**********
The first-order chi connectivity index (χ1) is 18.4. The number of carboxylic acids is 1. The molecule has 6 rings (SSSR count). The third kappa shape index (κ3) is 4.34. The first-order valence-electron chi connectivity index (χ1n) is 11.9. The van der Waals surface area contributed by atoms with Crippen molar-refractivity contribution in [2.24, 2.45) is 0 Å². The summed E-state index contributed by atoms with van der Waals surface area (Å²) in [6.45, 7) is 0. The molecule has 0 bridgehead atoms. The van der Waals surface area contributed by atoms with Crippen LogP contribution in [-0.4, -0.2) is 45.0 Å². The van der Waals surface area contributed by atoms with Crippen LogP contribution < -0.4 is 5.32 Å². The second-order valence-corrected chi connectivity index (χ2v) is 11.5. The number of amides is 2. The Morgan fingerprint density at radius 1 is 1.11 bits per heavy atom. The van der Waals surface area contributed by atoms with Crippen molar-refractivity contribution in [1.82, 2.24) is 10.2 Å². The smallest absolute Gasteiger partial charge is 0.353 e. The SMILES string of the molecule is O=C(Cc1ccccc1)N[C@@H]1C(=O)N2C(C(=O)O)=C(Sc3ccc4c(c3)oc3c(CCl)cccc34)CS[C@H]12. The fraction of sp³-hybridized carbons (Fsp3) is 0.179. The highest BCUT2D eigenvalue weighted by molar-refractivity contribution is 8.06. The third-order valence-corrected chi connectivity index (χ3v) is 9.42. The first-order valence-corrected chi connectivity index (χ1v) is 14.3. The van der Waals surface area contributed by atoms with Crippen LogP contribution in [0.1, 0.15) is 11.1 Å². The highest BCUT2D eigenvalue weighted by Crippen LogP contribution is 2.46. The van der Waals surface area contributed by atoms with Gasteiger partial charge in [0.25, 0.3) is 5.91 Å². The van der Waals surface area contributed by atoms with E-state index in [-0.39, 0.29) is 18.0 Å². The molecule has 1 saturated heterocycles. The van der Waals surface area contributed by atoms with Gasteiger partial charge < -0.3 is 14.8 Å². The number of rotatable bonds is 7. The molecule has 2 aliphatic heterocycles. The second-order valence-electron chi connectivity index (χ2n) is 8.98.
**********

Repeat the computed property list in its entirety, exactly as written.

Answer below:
The first-order chi connectivity index (χ1) is 18.4. The number of carboxylic acids is 1. The molecule has 6 rings (SSSR count). The third kappa shape index (κ3) is 4.34. The first-order valence-electron chi connectivity index (χ1n) is 11.9. The van der Waals surface area contributed by atoms with Crippen molar-refractivity contribution in [2.24, 2.45) is 0 Å². The summed E-state index contributed by atoms with van der Waals surface area (Å²) in [6.45, 7) is 0. The molecule has 0 bridgehead atoms. The van der Waals surface area contributed by atoms with Crippen LogP contribution in [-0.4, -0.2) is 45.0 Å². The van der Waals surface area contributed by atoms with Crippen LogP contribution < -0.4 is 5.32 Å². The second-order valence-corrected chi connectivity index (χ2v) is 11.5. The number of amides is 2. The Morgan fingerprint density at radius 1 is 1.11 bits per heavy atom. The van der Waals surface area contributed by atoms with Crippen molar-refractivity contribution in [1.82, 2.24) is 10.2 Å². The smallest absolute Gasteiger partial charge is 0.353 e. The SMILES string of the molecule is O=C(Cc1ccccc1)N[C@@H]1C(=O)N2C(C(=O)O)=C(Sc3ccc4c(c3)oc3c(CCl)cccc34)CS[C@H]12. The fraction of sp³-hybridized carbons (Fsp3) is 0.179. The highest BCUT2D eigenvalue weighted by molar-refractivity contribution is 8.06. The third-order valence-corrected chi connectivity index (χ3v) is 9.42. The first-order valence-corrected chi connectivity index (χ1v) is 14.3. The van der Waals surface area contributed by atoms with Crippen LogP contribution in [0.1, 0.15) is 11.1 Å². The highest BCUT2D eigenvalue weighted by Crippen LogP contribution is 2.46. The van der Waals surface area contributed by atoms with Gasteiger partial charge in [0.25, 0.3) is 5.91 Å². The van der Waals surface area contributed by atoms with E-state index in [-0.39, 0.29) is 18.0 Å². The molecule has 1 saturated heterocycles. The van der Waals surface area contributed by atoms with Gasteiger partial charge < -0.3 is 14.8 Å². The number of rotatable bonds is 7. The molecule has 2 aliphatic heterocycles. The second-order valence-electron chi connectivity index (χ2n) is 8.98.